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Just curious if a VPN will work if one wants to watch a different affiliate (outside of your market). I live in the Albany NY market and would rather watch WNBC out of NYC. I have a VPN that can route to a New York City server...but I have heard that Hulu and Youtube TV have technology that can detect VPN's and wont allow me to watch markets outside of the one I am in. The VPN works great w PBS and ESPN on the Firestick btw... I can watch NYC PBS and hockey in the New York area (normally it's blacked out..).
 

· Premium Member
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Discussion Starter · #75 ·
Any chance your ISP shows an IP address in VA instead of where you are actually at? Also what device are you watching Peacock from?
 

· Hall Of Fame
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The stations are meeting the obligation they made when they received their license. They put up the specified transmit antenna and are transmitting a signal at the specified power level. They do not have a legal requirement to cover their entire DMA.

As for forcing DIRECTV to provide coverage, such coverage is the price of being able to deliver distant stations. DIRECTV made the business decision not to pay that price. DIRECTV remains in business and operating regardless of their refusal to provide locals in every market.

You can try to change the laws but I would not expect such an attempt to he successful.
I am not advocating to change the laws. Law does not have to be changed to do what is right. I can tell you what is not right is a station not providing their signal very well in their own market and trying to strong arm a company like DirecTV to do it for them.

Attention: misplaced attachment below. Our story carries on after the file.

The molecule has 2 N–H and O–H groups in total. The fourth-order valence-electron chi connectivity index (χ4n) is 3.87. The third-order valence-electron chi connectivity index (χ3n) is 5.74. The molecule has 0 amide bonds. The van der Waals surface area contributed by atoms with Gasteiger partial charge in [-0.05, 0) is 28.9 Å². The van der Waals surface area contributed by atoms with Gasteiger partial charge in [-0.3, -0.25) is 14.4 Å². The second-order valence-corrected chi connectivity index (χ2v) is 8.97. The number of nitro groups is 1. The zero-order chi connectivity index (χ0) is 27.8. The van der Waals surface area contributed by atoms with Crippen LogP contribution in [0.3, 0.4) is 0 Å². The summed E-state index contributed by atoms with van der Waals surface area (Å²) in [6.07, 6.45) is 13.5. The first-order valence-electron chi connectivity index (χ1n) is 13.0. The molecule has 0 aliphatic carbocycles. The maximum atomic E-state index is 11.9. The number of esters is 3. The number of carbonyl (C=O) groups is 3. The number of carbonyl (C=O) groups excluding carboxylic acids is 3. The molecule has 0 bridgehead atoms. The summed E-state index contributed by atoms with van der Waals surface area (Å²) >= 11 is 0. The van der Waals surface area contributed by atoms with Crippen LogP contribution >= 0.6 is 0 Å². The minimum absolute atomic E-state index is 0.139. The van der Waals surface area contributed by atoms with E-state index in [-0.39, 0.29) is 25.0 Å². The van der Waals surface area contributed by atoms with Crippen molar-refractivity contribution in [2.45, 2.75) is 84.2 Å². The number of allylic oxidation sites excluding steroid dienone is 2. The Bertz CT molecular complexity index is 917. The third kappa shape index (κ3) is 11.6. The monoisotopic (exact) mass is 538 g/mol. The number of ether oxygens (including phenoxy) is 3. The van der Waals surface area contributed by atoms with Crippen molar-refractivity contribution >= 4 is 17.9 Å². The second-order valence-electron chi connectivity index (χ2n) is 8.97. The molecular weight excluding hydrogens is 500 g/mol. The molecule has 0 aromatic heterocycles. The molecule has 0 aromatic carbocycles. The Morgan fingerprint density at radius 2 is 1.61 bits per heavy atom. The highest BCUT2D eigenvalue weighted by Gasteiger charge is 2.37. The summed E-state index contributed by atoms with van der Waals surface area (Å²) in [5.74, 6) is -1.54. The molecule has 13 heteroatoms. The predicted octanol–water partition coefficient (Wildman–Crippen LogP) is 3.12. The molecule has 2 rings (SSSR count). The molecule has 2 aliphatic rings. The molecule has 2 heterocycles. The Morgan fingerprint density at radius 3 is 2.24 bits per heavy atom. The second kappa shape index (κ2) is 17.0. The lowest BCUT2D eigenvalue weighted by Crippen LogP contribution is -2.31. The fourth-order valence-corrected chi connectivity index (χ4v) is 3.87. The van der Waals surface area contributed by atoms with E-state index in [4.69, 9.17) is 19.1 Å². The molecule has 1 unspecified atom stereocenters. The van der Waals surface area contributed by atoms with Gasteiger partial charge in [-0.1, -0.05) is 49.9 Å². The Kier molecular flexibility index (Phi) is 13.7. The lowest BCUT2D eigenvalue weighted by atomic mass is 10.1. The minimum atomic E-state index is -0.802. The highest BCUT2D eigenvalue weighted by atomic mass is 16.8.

Are you or I able to open a business and expect someone else to spend their money to make our business prosper because we refuse to spend that money ourselves to make it happen? The answer is now and neither should they. Shame on them for trying. If they were going to try that, it should of come with a reason for DirecTV to do it like getting their signal free for X amount of time or splitting that cost or something. Not just we are going to public shame you and be at congressional hearings to try and force you to do what we are not willing to do. That is not fair at all.
 

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Any chance your ISP shows an IP address in VA instead of where you are actually at? Also what device are you watching Peacock from?
I checked that right after seeing the local was incorrect, and the Verizon cell service I was using at the time came back with a Hutchinson, KS IP address. I'll play around with my different service choices later today when I have time.
 

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If you want to watch other people’s local news, which is almost the only actually local programming there is, there are several apps that will let you do that for 90% of the markets in the country.

My ISP gets confused on the streaming of local stations all the time on all of the apps that do that. Often has me in the Virginia suburbs of DC of all places. That is about 200 miles off. It doesn’t really matter, other than football, its the same programming.
 

· Premium Member
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Discussion Starter · #80 ·
Your statement appears to imply that this has long been a foregone conclusion.
No what I said is that it is a possibility since more people will now have the ability to watch the local network feed than before when it wasn't on Peackock. The same way more people will have the ability to watch NFL Sunday Ticket in the future when a new provider has it that opens it up to the entire population of the country rather than a small subset of just DirecTV subscribers. It may or may not happen but the possibility exists.